holism: the assumption that there can be entities which are what they are totally independent of all relations between them, and the assumption that all entities are nodes in a set of relations (Rorty in Harman, 2002:166). Heideggers definition of a relational totality as the structure of the world clearly relates to the second type of entities: World [...] is not an independent void or projective screen standing at a distance from beings; it is the referential contexture in which these beings themselves are stationed, and which they alone enact (Harman, 2002:27). Tools express such property with tremendous clarity. Tools vanish into something beyond itself. The meaning of the tool is the visible termination of its underground action. The meaning of equipment is determined by that for the sake of which it acts [...] Tools execute for the sake of [Worumwillen] reference, not because people run across them, but because they are utterly determinate in their referential function that is, because they already stand at the mercy of innumerable terminal points of meaning (Harman, 2002:29). Harman defines reference as part of an ambiguity of meaning. My own interpretation of meaning also has strong convergences with Luhmanns (1995) self-referentiality. The meaning of something is a strongly referential construction: its identity and meaning only emerge in relation to other objects and meanings in an endless chain of meaning. In fact, meaning has a duality: it is an event in our experience and also an experience of reference. The meaning of something objects, what we do or make, the places we inhabit is perceived as a presence within our perceptual field: it is also captured as information that defines its meaning in our cognition. However the construction of the meaning of this thing is never contained in its essence alone, but in associations in our practice and our relations with other objects in our perception. We are now able to include space as the material counterpart of practices as part of such referential construction. We know that the relation between acts is above all a social requirement: the material and informational reproduction of a society requires continuity and the momentary binding of the acts of different actors. The infrastructures of these interactions, even those that are instrumental in kind, acquire semantic pathways: they are constituted as communicative exchanges. Communication is always mediated by the transmission of information and meaning (Luhmann, 1995). The continuity and binding of acts is also a kind of effect of the act itself: acting implies that something changes in the world (Habermas, 1984) invoking reactions and new acts. We also know that space offers the material support for us to act, frequently involving our face-to-face interaction in architectural and city spaces. But as we have seen too, this is not all that space does. Space has cognitive roles: it absorbs and projects traces of social information relating to the actions that it sustains from the visual information of the faades and the information provided to our movements by the layout of the place or building, to the rich information produced within space by practice itself. These roles have been defined as informational dimensions, physical, semiotic and semantic, of architectonic and urban space.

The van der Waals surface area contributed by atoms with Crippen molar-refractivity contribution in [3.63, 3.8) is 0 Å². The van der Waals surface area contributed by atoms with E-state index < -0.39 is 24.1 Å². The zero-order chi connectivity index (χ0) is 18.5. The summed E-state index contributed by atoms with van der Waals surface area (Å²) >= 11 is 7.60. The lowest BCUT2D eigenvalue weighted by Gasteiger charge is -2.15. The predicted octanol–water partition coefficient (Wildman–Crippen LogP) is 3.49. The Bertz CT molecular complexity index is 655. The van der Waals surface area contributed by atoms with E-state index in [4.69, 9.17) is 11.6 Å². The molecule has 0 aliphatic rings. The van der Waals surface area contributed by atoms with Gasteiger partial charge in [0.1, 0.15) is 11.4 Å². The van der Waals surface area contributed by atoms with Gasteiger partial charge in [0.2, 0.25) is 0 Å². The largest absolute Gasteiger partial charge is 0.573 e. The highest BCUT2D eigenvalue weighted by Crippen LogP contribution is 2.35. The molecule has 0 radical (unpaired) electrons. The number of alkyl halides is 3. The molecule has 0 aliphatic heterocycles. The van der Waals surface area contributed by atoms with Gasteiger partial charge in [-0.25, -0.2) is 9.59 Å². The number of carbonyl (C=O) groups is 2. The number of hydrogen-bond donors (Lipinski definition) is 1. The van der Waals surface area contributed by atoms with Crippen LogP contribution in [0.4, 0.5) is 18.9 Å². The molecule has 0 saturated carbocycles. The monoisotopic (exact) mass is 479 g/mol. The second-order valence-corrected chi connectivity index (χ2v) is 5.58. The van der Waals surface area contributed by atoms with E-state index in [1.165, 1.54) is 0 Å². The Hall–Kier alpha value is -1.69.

Could these latent meanings in space feed practice and become the bridge that links acts to space, and through space, acts between themselves? How could meaning have such role and property? Generally we understand the meaning of something as its signification or identity. However the meaning of a thing depends on its relation to other things and to their own meanings. For example, the meaning of the object residential building is defined by its relation to the act of dwelling or inhabiting. This specificity differentiates it from other types of building. The act of inhabiting is also defined by a series of other meanings and acts, such as protection, shelter, conviviality and so on, and these by new chains of relations.2 This renewed concept of meaning may be explored as a form of re-interpreting the relations between things that we produce in the world around us, while maintaining active the experience of the identities of things. This idea allows us to recognize differences of materiality as key factors in the relation between practice and space. Referential meaning is constituted by crossing the borders of different things without ignoring their inherent material qualities. It operates rather by recognizing these qualities defining itself through them, reaffirming their specificities in our cognition, at the same time as it affirms their identity, defined referentially. I suggest that this connection is a central aspect of what we have seen called, in recent approaches such as ANT, inherent relationality in social and physical reality but in a way entirely distinct from the abolition of material differences and the borders between things proposed by ANT. We can finally expand the Wittgensteinian concept of meaning as a construction of practice to include the property of meaning as connection: the meaning of something can only be defined by its connections with other acts, objects, words and spaces. In this endless chain of references constituted in our practices and cognition, we can explicitly include the space of the city. Based on the essential connection of meaning, we can perceive space mediating acts in situations in different places within the same city or beyond a connection which is in fact multiple, perhaps the only intrinsic connection between things as distinct as our acts and spaces. The referentiality of meaning effectively reaffirms spaces unique materiality as the quality defining its equally unique role as a medium of association a different medium to all other media, such as language or communication technologies. This ontological place of space in association is only distinguishable theoretically simply because practice does not occur free of space, its extension, form and meaning, and because space demands our appropriation for it to be imbued with meaning. This involves a form of elusive connection between act and space in the meaning shared by them, a connection that occurs when we enact the spaces around us. As we shall see, this occurs at the precise moment when the meaning of a place is recognized, as well as during appropriation and communication in these spaces. And it remains active when we relate what